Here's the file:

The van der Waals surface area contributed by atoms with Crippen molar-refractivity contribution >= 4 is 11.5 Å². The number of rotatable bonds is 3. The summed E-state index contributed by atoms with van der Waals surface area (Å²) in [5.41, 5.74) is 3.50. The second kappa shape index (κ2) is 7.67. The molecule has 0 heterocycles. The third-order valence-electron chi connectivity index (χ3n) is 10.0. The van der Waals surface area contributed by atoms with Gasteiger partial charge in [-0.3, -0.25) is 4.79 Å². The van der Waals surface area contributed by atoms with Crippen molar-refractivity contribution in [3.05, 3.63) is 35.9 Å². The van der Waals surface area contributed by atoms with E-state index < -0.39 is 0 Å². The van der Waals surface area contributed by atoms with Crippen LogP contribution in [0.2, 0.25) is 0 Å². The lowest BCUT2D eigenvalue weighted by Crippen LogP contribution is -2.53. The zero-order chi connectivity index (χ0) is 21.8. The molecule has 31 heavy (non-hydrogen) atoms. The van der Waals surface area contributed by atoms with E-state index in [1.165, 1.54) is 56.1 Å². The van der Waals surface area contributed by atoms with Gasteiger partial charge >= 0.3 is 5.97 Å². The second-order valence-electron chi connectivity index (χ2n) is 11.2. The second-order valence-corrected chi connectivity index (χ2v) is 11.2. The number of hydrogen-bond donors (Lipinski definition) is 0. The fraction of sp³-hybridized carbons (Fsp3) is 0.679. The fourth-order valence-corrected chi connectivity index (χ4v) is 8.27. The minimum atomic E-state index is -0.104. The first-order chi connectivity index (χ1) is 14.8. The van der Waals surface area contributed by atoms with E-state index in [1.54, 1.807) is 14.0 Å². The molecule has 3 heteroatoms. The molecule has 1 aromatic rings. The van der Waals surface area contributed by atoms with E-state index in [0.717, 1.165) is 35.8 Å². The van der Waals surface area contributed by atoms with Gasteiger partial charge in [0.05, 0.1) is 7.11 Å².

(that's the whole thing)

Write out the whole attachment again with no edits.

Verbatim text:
The van der Waals surface area contributed by atoms with Crippen molar-refractivity contribution >= 4 is 11.5 Å². The number of rotatable bonds is 3. The summed E-state index contributed by atoms with van der Waals surface area (Å²) in [5.41, 5.74) is 3.50. The second kappa shape index (κ2) is 7.67. The molecule has 0 heterocycles. The third-order valence-electron chi connectivity index (χ3n) is 10.0. The van der Waals surface area contributed by atoms with Gasteiger partial charge in [-0.3, -0.25) is 4.79 Å². The van der Waals surface area contributed by atoms with Crippen molar-refractivity contribution in [3.05, 3.63) is 35.9 Å². The van der Waals surface area contributed by atoms with E-state index < -0.39 is 0 Å². The van der Waals surface area contributed by atoms with Crippen LogP contribution in [0.2, 0.25) is 0 Å². The lowest BCUT2D eigenvalue weighted by Crippen LogP contribution is -2.53. The zero-order chi connectivity index (χ0) is 21.8. The molecule has 31 heavy (non-hydrogen) atoms. The van der Waals surface area contributed by atoms with E-state index in [1.165, 1.54) is 56.1 Å². The van der Waals surface area contributed by atoms with Gasteiger partial charge >= 0.3 is 5.97 Å². The second-order valence-electron chi connectivity index (χ2n) is 11.2. The second-order valence-corrected chi connectivity index (χ2v) is 11.2. The number of hydrogen-bond donors (Lipinski definition) is 0. The fraction of sp³-hybridized carbons (Fsp3) is 0.679. The fourth-order valence-corrected chi connectivity index (χ4v) is 8.27. The minimum atomic E-state index is -0.104. The first-order chi connectivity index (χ1) is 14.8. The van der Waals surface area contributed by atoms with E-state index in [1.54, 1.807) is 14.0 Å². The molecule has 3 heteroatoms. The molecule has 1 aromatic rings. The van der Waals surface area contributed by atoms with E-state index in [0.717, 1.165) is 35.8 Å². The van der Waals surface area contributed by atoms with Gasteiger partial charge in [0.05, 0.1) is 7.11 Å².